After parental counseling, highly active antiretroviral therapy was commenced with zidovudine, lamivudine, and nevirapine in combination with trimethoprim-sulfamethoxazole prophylaxis. Although recovery was slow he was discharged well 3 weeks later. The neutropenia had resolved by then. A repeat video flouroscopy showed mild aspiration with non-thickened fluids only. Six months after starting highly active antiretroviral therapy, he had an undetectable HIV viral load, was thriving, and had achieved normal developmental milestones.
To our knowledge this is the first report of NE in the context of HIV infection. NE is an extremely rare entity with only 5 cases previously reported in the English language literature.2–6 All previous cases have occurred in adults, the youngest patient being 17 years old.2
The typical clinical features of NE include pyrexia, sore throat, odynophagia, dysphagia, and respiratory distress. Progression can be rapid and fatal and all but one of the previously described cases required a period of mechanical ventilation for respiratory distress. Four of the 5 reported cases survived; 1 patient died of invasive aspergillosis and coexisting Gram-negative sepsis with Klebsiella pneumoniae.3 Morbidity is also high with ongoing dysphagia and recurrent aspiration events described in survivors, the latter presumably due to incomplete occlusion of the upper airway during swallowing.2,4 The sudden deterioration in our patient was probably related to an aspiration event, the occurrence of which was subsequently demonstrated on video fluoroscopy.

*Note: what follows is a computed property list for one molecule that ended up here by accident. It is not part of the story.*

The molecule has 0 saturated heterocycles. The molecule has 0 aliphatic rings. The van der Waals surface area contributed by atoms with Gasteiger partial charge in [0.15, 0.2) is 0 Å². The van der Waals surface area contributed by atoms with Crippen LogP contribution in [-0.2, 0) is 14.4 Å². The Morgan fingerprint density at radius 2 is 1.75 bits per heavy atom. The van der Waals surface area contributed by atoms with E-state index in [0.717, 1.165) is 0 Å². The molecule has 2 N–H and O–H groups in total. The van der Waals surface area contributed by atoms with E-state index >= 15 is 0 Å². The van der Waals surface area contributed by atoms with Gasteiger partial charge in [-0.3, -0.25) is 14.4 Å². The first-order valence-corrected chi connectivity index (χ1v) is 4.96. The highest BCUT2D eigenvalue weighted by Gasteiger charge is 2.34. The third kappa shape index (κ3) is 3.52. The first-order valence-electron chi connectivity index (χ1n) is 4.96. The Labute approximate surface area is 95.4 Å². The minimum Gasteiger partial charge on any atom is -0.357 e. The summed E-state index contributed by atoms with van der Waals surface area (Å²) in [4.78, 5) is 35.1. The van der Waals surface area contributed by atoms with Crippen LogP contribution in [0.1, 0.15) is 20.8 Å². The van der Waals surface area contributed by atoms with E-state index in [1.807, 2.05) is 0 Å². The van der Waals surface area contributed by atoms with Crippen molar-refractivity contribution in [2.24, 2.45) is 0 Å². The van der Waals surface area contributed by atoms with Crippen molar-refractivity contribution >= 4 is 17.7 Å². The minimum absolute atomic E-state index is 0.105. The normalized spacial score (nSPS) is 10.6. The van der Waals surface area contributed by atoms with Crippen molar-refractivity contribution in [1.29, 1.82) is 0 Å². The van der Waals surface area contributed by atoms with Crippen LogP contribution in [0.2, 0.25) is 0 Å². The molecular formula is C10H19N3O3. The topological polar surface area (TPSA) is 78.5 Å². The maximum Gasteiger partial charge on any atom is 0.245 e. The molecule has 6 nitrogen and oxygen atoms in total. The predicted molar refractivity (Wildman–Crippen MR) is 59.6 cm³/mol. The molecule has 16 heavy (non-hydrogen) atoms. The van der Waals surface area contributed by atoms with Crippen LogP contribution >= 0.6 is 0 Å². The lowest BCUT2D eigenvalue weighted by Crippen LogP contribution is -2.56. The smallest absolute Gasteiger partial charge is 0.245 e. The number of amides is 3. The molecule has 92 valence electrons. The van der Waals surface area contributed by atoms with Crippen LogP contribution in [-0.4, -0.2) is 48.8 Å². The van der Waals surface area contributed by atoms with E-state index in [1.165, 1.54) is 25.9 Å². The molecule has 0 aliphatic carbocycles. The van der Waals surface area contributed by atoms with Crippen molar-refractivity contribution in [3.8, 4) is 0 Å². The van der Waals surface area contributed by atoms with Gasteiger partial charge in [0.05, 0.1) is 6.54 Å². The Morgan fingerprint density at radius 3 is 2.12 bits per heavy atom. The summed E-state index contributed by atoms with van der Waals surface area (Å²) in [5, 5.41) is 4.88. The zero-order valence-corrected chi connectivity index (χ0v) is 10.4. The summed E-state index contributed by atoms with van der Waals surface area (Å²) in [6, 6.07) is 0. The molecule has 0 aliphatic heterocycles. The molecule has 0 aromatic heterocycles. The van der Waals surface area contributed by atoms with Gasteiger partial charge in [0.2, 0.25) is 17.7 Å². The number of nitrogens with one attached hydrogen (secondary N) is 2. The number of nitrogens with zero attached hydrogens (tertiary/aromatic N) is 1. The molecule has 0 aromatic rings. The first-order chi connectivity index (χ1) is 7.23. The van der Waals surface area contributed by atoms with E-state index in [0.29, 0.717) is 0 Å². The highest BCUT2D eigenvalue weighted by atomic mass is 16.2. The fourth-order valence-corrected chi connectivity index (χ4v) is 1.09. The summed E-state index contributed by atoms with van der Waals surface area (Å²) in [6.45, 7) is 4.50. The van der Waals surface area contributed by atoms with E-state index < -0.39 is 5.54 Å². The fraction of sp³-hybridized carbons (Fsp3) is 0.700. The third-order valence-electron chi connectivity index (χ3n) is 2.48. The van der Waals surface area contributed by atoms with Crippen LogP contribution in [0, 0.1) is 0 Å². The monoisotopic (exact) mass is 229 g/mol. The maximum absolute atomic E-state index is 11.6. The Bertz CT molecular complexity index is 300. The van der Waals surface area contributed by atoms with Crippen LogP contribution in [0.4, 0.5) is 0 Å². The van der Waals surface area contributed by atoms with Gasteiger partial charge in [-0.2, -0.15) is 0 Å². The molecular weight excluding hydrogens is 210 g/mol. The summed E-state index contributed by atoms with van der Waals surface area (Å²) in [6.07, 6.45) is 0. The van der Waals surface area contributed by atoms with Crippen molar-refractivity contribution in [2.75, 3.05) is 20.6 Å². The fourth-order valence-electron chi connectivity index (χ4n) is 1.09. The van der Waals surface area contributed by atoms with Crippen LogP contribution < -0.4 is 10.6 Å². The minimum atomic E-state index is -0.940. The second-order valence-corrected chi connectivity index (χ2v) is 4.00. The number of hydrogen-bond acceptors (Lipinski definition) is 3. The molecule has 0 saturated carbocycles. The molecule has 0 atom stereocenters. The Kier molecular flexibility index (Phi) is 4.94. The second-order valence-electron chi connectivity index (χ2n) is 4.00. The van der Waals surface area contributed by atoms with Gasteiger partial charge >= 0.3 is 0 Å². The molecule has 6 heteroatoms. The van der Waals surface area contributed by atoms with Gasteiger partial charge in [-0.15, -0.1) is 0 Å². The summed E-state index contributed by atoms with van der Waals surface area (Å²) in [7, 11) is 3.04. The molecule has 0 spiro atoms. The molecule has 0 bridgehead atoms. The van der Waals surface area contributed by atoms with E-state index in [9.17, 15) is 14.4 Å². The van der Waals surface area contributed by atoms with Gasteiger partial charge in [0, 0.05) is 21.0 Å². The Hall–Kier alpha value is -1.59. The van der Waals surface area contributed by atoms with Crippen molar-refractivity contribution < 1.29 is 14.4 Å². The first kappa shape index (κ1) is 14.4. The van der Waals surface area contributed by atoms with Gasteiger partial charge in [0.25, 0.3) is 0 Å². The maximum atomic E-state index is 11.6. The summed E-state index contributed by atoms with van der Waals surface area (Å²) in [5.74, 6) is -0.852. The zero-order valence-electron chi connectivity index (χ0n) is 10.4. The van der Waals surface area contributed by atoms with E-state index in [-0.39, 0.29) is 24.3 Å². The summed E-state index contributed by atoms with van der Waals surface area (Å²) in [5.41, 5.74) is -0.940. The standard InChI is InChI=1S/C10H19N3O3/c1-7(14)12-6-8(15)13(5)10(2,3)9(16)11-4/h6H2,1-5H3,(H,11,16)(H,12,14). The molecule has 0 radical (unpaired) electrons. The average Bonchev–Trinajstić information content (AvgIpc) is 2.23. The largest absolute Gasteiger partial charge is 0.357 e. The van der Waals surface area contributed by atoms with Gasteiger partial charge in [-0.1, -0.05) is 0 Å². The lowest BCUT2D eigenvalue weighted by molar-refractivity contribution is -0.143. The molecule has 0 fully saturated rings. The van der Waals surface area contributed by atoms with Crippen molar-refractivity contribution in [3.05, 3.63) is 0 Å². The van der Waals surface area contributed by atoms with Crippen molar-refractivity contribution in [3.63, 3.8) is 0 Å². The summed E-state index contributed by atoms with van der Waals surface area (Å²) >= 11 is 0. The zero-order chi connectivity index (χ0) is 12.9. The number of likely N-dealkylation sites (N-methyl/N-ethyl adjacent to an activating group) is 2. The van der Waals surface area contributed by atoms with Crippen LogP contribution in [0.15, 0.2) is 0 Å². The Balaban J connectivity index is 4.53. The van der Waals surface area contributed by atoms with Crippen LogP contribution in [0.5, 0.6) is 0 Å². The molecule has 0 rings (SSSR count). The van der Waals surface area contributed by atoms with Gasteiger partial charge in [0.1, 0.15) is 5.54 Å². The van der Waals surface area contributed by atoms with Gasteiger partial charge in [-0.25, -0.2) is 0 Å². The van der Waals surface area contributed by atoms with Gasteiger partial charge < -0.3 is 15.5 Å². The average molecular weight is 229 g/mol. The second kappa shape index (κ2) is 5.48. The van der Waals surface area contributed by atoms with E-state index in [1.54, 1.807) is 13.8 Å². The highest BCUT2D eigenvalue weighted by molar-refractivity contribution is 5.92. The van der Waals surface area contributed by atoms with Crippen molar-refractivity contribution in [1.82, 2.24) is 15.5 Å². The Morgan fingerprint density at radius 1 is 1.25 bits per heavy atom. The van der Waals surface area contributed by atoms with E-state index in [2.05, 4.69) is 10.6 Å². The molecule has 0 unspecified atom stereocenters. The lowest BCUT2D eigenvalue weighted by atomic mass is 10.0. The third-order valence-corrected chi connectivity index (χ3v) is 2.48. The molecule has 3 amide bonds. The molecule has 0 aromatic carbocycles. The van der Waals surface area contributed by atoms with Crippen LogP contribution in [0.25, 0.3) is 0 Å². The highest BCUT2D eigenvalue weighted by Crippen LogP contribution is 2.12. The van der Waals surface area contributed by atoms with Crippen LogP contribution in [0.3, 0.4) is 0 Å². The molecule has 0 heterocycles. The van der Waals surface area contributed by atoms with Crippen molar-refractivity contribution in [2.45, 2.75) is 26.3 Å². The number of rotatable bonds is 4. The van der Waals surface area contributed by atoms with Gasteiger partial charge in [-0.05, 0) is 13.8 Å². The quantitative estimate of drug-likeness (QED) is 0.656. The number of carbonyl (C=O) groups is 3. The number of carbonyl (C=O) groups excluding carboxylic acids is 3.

Immunocompromise appears to play an important role in the pathogenesis of NE. Of the 5 described cases, 3 had profound neutropenia at presentation.3,4,6 Coinfection with either CMV or EBV was described in 2 cases.2,6 Both viruses are known to modulate the host's immune defense significantly, facilitating immune evasion and rendering the host prone to secondary infections.7 Both mechanisms may have played a role in the pathogenesis of NE in our patient, who was profoundly neutropenic and lymphopenic at presentation.
The causative organism of NE is unclear. A wide variety of organisms have been isolated from biopsy samples of necrotic epiglottic tissue in previous cases including K. pneumoniae, Escherichia coli, Stenotrophomonas maltophilia, viridans streptococci, Staphyloccocus epidermidis, Bacteroides species, Neisseria species, Candida albicans, and Aspergillus flavus. However, many of these are commensal organisms, and therefore implicating them in the pathogenesis of NE is problematic. Nevertheless, it is possible that NE can result from an infection caused by normal pharyngeal flora in a vulnerable host.